Lake Babine Nation

Preferred Name:
Lake Babine Nation
Alternative Name:
Amalgamated Old Fort Babine (Variation Old Fort) & Fort Babine To Form Lake Babine (1957)
Language:
Nedut’en
BC Regional Office:
Skeena (Smithers)
Region:
Nechako
Reserve Land Area:3,093.90 ha
Chief:
Chief Wilfred Adam
Council:
Councillor Delores Alec ,
Councillor Mildred Alec,
Councillor Darcy Dennis ,
Councillor Melvin Joseph ,
Councillor Derek Mccdonald ,
Councillor Darren Patrick ,
Councillor Verna Power,
Councillor Bessie West ,
Councillor Clara Williams
Governance Structure:
Custom Electoral System
Address: P.O. Box 879
Burns Lake
V0J 1E0
Community Description
Lake Babine Nation is third largest Aboriginal Band in British Columbia. Lake Babine Administration Office is situated 142 miles West of Prince George, with a total registered membership of over 2,438 [based on 2014 population]. The Nation has 27 reserve lands with three (3) communities inhabited year round, and two that are inhabited year round from time to time. Prior to 1957, Lake Babine was two separate Bands, the Old Fort Band and the Fort Babine Band, both situated on the Babine Lake. At the time, approximately 12 communities were inhabited year round. On June 12, 1957, Department of Indian Affairs amalgamated the two Bands to form what is now known as the Lake Babine Nation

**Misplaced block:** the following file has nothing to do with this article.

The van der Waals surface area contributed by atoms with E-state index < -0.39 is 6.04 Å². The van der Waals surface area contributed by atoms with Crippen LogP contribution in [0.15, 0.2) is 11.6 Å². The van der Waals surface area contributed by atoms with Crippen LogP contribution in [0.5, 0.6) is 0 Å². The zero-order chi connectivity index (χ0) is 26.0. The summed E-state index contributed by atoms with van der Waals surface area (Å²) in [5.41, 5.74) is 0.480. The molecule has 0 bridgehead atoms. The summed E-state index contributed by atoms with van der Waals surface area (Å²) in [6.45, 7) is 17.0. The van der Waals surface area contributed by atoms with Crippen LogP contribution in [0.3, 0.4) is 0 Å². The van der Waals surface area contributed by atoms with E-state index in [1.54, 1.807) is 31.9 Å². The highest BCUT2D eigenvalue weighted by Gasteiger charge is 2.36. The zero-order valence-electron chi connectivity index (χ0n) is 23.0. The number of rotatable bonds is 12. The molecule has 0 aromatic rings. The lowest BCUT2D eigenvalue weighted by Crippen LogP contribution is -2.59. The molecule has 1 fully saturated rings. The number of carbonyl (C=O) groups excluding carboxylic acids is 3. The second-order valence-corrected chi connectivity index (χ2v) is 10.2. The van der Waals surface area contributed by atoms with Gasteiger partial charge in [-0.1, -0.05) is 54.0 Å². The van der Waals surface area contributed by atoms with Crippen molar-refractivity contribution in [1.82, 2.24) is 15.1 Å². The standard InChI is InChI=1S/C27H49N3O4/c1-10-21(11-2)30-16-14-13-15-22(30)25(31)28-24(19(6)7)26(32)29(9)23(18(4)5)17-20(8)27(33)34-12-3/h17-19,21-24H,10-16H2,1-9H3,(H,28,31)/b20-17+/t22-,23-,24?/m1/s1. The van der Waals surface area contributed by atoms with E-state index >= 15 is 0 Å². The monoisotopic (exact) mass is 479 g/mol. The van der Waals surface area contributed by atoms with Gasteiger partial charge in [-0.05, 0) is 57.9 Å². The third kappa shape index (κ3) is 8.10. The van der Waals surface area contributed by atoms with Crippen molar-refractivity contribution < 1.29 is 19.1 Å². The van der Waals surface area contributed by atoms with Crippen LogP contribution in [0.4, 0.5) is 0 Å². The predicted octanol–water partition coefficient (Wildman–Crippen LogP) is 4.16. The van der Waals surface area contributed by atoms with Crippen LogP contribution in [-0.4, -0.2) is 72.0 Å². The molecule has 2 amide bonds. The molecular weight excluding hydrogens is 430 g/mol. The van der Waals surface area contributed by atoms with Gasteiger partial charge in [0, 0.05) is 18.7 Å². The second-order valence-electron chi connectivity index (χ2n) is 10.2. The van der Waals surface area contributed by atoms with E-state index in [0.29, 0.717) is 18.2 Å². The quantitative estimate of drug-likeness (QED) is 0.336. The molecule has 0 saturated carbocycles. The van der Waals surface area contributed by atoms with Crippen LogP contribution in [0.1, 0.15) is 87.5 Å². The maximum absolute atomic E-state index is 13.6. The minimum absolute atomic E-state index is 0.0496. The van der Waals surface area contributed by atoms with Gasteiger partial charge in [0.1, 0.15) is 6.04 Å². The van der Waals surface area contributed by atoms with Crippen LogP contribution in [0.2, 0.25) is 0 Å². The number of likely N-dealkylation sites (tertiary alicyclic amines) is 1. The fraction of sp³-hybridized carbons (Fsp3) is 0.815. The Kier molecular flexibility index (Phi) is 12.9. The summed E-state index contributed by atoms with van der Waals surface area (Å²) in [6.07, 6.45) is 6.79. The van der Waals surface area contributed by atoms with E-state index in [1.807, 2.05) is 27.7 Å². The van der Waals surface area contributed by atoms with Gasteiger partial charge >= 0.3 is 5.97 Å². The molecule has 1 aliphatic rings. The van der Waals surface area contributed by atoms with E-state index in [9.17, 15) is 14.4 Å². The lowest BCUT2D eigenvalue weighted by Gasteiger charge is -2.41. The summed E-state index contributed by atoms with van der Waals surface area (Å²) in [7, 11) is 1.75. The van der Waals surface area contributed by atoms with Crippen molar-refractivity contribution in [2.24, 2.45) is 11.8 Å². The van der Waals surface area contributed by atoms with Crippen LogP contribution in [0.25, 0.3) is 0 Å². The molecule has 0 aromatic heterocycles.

Treaty or Tribal Association
Not currently affiliated with any Tribal Association or other groups
Summary of Economic Development Agreements, Community Businesses and Joint Ventures
Lake Babine Nation boasts 5 beautiful and resource rich communities. The Nation has 3 gas bars, a thriving fishery, shared timber areas, and lakeshore land available for business development and investment opportunities.

Investment in cultural tourism opportunities, retail and service areas, alternative energy and various equipment and construction and maintenance projects are of interest to the Lake Babine Nation at this time. Training, partnership and investment are priorities for enhancing the quality of life of the membership and revenues to the Nation and their respective communities overall.

The Economic Development department can assist with exploring employment and training desires, business opportunities, building business skills, and assist with direction to financing and grants with the membership. Priorities also are to establish and undertake research and development projects, analyze existing businesses for competitive advantages and review for investment opportunities for the Nation.